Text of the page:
Like the other unacknowledged legislators, Paul’s antennae are finely attuned to the madness of our epoch. Drawing upon erudition gained from a lifetime of reading religious and philosophical classics, he takes on a prophetic tone writing about the terrible waste of life and treasure in the Middle East in the opening stanzas of a poem titled “Redness Remembered”:

Cardinals in the back yard
bring their redness to bare limbs
in a time of war when we are bombing Ur
from which Abraham
rose with his household gods
and left the flaming ziggurats
temple whores
that terrible lust
for death and renewal
their redness
after a long winter in the north
we can hear their song
before sunrise
whistling fills our ears
while elsewhere
missiles explode over the Tigris

Much of “Gathering Sparks” has an autumnal quality as questions of aging and mortality loom large. To some extent, this is to be expected from an author who is facing major health issues currently. But there is nothing morbid about these poems. They are a celebration of a life well spent and a testament to the nourishing spirit of the written word, both to those who hear them and those who write them.

My advice is to buy the collection from the publisher. If there’s anything that can be viewed as the total antithesis to Jeff Bezos’s Amazon, it is the world of small presses that make the invaluable work of a Paul Pines possible.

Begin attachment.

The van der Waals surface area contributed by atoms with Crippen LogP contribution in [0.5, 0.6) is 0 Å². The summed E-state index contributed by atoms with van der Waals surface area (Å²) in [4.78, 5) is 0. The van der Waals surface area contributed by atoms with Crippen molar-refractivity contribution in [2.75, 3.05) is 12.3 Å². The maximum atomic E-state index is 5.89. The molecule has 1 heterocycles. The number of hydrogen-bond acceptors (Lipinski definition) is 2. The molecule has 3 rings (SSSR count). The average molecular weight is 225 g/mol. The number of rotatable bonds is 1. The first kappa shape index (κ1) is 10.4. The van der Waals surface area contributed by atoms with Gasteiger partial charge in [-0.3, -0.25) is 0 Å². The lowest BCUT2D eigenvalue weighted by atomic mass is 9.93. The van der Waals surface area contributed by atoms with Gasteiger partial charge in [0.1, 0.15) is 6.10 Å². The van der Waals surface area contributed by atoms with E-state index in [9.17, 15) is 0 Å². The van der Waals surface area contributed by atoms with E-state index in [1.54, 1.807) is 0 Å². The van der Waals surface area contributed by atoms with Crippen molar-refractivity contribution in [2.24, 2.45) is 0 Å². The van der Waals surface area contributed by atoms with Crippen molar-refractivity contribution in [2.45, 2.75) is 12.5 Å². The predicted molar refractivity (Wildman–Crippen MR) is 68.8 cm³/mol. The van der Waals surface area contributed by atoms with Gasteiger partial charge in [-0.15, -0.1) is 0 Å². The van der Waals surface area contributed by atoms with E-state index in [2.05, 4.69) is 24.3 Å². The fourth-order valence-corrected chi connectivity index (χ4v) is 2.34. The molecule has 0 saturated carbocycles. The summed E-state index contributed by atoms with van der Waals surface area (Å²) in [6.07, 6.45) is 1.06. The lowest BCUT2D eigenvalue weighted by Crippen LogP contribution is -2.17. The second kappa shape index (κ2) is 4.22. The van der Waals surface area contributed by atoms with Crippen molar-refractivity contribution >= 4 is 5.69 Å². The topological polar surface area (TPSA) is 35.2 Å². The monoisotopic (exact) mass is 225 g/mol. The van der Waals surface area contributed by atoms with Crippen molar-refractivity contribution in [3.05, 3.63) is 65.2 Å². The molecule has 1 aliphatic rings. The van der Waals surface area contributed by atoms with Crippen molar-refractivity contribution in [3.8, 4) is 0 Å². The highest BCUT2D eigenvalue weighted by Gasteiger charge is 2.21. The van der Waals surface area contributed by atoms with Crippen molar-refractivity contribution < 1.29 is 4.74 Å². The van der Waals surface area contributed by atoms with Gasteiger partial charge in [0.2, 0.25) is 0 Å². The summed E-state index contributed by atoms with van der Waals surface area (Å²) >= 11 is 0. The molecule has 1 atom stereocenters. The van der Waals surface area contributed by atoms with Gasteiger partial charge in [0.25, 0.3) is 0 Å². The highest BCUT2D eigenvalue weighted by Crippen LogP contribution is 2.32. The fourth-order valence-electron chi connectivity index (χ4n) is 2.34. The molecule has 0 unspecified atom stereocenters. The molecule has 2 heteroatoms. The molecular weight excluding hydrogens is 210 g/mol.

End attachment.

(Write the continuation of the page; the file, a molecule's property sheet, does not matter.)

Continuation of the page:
1 Comment »

  1. Thank you Louis for the introduction to Paul Pine, as well as the innumerable articles on film, literature, politics, and so many others. The Unrepentant Marxist has been my home page since the time you put Vlad the Impaler (aka Michael Ignatieff, Canadian politician) so thoroughly in his place. So long ago you probably have forgotten it. I deeply appreciate the work, if I do not always agree with your conclusions, and the admirable effort to hold fast to our great and shared Marxist tradition.

    In solidarity,
    Charles Steele,
    Vancouver, Canada

    Comment by Charles Steele — October 9, 2017 @ 4:32 pm